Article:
Monday, November 16, 2009

Viacom's top lawyer: suing P2P users "felt like terrorism"; Ars Technica, 11/16/09

Nate Anderson, Ars Technica; Viacom's top lawyer: suing P2P users "felt like terrorism":

Michael Fricklas, Viacom's general counsel, tells a group of Yale Law students that he's a huge fan of fair use, doesn't want to take down your YouTube mashup, and has no plans to start suing P2P users in federal courts—but he still loves DRM and "three strikes" laws.

"Michael Fricklas is Viacom's general counsel, and it's his job to oversee the company's legal efforts, including its $1 billion lawsuit against YouTube. When people talk about Big Content, they're talking about people like Fricklas.

So it might be surprising to watch him tell a class of Yale law students this month that suing end users for online copyright infringement is "expensive, and it's painful, and it feels like bullying." While the recording industry was big on this approach for a while, Fricklas certainly understands the way it came across to the public when some college student went up against "very expensive lawyers and unlimited resources and it felt like terrorism."

Customers "need to be treated with respect," he added, and that respect extends even to DRM—much of which has been "really bad."...

Kinder, gentler, but still lovin' DRM
Part of the answer is that "Big Content" is of course a convenient fiction; every creator and company has a different outlook, is staffed by different individuals, and relies more or less heavily on exclusive rights under the Copyright Act.

Viacom, for instance, creates copyrighted works every day, but it's also a heavy "fair user." Consider The Daily Show, for instance, and think about just how much of its daily show relies on video footage from other organizations. Fricklas even showed a spoof movie poster that Viacom had done years ago—for which it was sued by famous photographer Annie Leibowitz—and with which it eventually prevailed in court, claiming parodic fair use...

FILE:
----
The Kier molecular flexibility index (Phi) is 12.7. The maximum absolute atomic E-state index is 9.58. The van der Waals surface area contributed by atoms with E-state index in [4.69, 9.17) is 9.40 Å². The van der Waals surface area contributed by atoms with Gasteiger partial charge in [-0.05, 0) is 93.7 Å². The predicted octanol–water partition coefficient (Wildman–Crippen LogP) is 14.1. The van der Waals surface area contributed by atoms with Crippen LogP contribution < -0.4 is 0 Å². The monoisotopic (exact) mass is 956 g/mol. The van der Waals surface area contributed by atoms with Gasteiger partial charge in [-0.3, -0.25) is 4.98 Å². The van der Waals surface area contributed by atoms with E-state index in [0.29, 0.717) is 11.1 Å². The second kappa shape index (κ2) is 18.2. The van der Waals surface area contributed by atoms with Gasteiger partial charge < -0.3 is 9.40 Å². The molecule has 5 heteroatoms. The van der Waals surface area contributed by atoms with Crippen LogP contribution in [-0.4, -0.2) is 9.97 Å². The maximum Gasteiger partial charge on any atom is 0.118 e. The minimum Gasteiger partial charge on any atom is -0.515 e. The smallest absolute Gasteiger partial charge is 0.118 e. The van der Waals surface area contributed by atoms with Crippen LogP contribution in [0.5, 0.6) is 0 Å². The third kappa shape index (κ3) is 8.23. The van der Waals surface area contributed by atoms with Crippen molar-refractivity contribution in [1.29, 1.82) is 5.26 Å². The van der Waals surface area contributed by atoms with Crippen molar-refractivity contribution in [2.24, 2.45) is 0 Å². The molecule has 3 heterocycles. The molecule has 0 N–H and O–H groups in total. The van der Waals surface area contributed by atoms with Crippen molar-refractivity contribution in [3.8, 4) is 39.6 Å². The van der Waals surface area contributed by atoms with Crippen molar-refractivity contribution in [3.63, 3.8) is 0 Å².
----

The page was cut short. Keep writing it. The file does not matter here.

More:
While bashing the experience of many earlier DRM schemes, Fricklas is a firm believe in the basic concept, saying that it allows consumers to have experiences they could not have without DRM (or not at the same prices)...

Graduated response
Another area of tension between consumers and rightsholders is graduated response, sometimes referred to as "three-strikes" policies that sanction those accused of repeat copyright infringement online. While the content industries like to tout graduated response as a kinder, gentler way to handle these issues, the worldwide public hasn't been sold on the plan. The European Parliament voted several times to ban such schemes unless they had judicial oversight, while France's attempt at passing a graduated response law was defeated once in the legislature and once by the Constitutional Council before finally being passed. New Zealand had to scrap its three-strikes plan and start over after resistance from users and ISPs, and the UK is in the midst of a furious row over the idea. Graduated response has never been introduced in Congress, and no major ISP has agreed to adopt the approach voluntarily.

Still, Fricklas is big on the idea. It's definitely a saner solution to the issue than hauling college kids into federal court, and feature sanctions "more proportional to the harm." (This is certainly debatable when it comes to France-style disconnections and blacklists, however, especially on family accounts.)

And Fricklas wants to make sure that there are rights of appeal, since the process can sometimes be a bit too "guilty until proven innocent."

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